2016-06-28

Janus in June


[Image source: https://takingawalkthroughhistory.wordpress.com/2015/01/16/ianuarius-the-month-of-janus/]

Earlier this month, I was visited by an old friend who had been a supervisor of mine many years ago. Through our years of working together we had created many new processes, projects, and teams which have continued on even after he and I had moved on to other duties in employment and stages of life. I fell out of contact with him when he retired years ago and had sometimes thought to find a way to reconnect.

We happened to come across eachother when he was visiting an old office of ours while I was there making an inquiry of the current occupant. We both immediately shared a look of pleasant surprise and recognition upon seeing eachother. We made time in our day to catch up about all that had happened since his retirement and to reminisce about our time working together.

I'm certainly accustomed to bouts of nostalgia and gratitude, but I found myself notably introspective as I came away from our conversation. I gained a unique -- almost third-party -- perspective in talking with him about all of the changes since his retirement and also noting the things which remained the same. That perspective provided the kindling for a thought: You don't realize how far you've come until you look back at where you've been. I find myself pleasantly captivated with how applicable that thought is to both practical things such as hiking and metaphorically with life.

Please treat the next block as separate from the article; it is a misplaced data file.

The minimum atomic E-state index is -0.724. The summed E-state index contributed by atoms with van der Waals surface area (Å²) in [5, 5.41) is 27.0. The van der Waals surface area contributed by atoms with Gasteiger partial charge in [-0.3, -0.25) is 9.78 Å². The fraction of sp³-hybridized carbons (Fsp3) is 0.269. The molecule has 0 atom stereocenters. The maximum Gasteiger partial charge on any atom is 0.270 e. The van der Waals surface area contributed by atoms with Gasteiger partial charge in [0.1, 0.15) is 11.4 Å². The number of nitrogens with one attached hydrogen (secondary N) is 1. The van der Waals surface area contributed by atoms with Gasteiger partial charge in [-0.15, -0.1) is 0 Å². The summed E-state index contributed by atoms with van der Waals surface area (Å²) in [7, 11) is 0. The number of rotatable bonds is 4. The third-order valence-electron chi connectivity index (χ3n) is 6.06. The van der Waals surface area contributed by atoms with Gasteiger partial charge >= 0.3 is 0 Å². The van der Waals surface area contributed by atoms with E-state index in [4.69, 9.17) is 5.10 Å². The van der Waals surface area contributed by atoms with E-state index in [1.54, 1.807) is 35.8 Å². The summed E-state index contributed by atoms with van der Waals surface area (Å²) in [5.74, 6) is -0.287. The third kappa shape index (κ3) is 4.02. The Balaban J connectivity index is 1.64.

We spend so much time and energy setting goals, pushing forward, and looking toward new horizons that we sometimes lose touch with the accomplishments we have had and the improvements we have made both within ourselves and the world around us. I'm always eager to experience the next challenge and welcome new opportunities; I hope I will never lose that eagerness and excitement about change, but I now also hope that I can give myself pause in order to appreciate the paths of the past which have brought me to the present.

I'm not advocating for dwelling on the past; I find that people who are stuck in mindsets of bygone times and out-dated ways often stifle innovation, curiosity, and progress. Rather, my thought is that one should attempt to gain satisfaction with the present and motivation to form future goals by intentionally taking note of one's past progress, tasks accomplished, and challenges overcome.
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